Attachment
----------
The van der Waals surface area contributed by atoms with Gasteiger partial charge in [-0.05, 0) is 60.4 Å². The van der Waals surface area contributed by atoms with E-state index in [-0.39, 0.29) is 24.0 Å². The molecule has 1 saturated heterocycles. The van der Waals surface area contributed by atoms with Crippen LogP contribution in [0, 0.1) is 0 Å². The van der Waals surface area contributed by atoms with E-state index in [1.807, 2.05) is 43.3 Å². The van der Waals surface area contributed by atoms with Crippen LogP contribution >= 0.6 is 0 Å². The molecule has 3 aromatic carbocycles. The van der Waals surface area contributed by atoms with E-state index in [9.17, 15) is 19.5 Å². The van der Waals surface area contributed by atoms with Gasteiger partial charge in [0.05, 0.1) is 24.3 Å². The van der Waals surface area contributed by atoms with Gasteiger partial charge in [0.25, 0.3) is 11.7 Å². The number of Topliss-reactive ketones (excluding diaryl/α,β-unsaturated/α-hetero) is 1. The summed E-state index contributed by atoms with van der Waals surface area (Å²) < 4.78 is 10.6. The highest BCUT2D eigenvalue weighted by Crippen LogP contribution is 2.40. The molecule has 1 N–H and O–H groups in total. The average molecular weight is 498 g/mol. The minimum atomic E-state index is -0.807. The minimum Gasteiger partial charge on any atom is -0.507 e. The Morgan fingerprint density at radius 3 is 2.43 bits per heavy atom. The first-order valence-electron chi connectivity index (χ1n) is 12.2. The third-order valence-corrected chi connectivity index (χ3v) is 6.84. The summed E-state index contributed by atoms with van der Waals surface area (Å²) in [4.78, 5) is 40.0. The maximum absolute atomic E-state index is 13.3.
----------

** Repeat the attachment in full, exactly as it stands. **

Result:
The van der Waals surface area contributed by atoms with Gasteiger partial charge in [-0.05, 0) is 60.4 Å². The van der Waals surface area contributed by atoms with E-state index in [-0.39, 0.29) is 24.0 Å². The molecule has 1 saturated heterocycles. The van der Waals surface area contributed by atoms with Crippen LogP contribution in [0, 0.1) is 0 Å². The van der Waals surface area contributed by atoms with E-state index in [1.807, 2.05) is 43.3 Å². The van der Waals surface area contributed by atoms with Crippen LogP contribution >= 0.6 is 0 Å². The molecule has 3 aromatic carbocycles. The van der Waals surface area contributed by atoms with E-state index in [9.17, 15) is 19.5 Å². The van der Waals surface area contributed by atoms with Gasteiger partial charge in [0.05, 0.1) is 24.3 Å². The van der Waals surface area contributed by atoms with Gasteiger partial charge in [0.25, 0.3) is 11.7 Å². The number of Topliss-reactive ketones (excluding diaryl/α,β-unsaturated/α-hetero) is 1. The summed E-state index contributed by atoms with van der Waals surface area (Å²) < 4.78 is 10.6. The highest BCUT2D eigenvalue weighted by Crippen LogP contribution is 2.40. The molecule has 1 N–H and O–H groups in total. The average molecular weight is 498 g/mol. The minimum atomic E-state index is -0.807. The minimum Gasteiger partial charge on any atom is -0.507 e. The Morgan fingerprint density at radius 3 is 2.43 bits per heavy atom. The first-order valence-electron chi connectivity index (χ1n) is 12.2. The third-order valence-corrected chi connectivity index (χ3v) is 6.84. The summed E-state index contributed by atoms with van der Waals surface area (Å²) in [4.78, 5) is 40.0. The maximum absolute atomic E-state index is 13.3.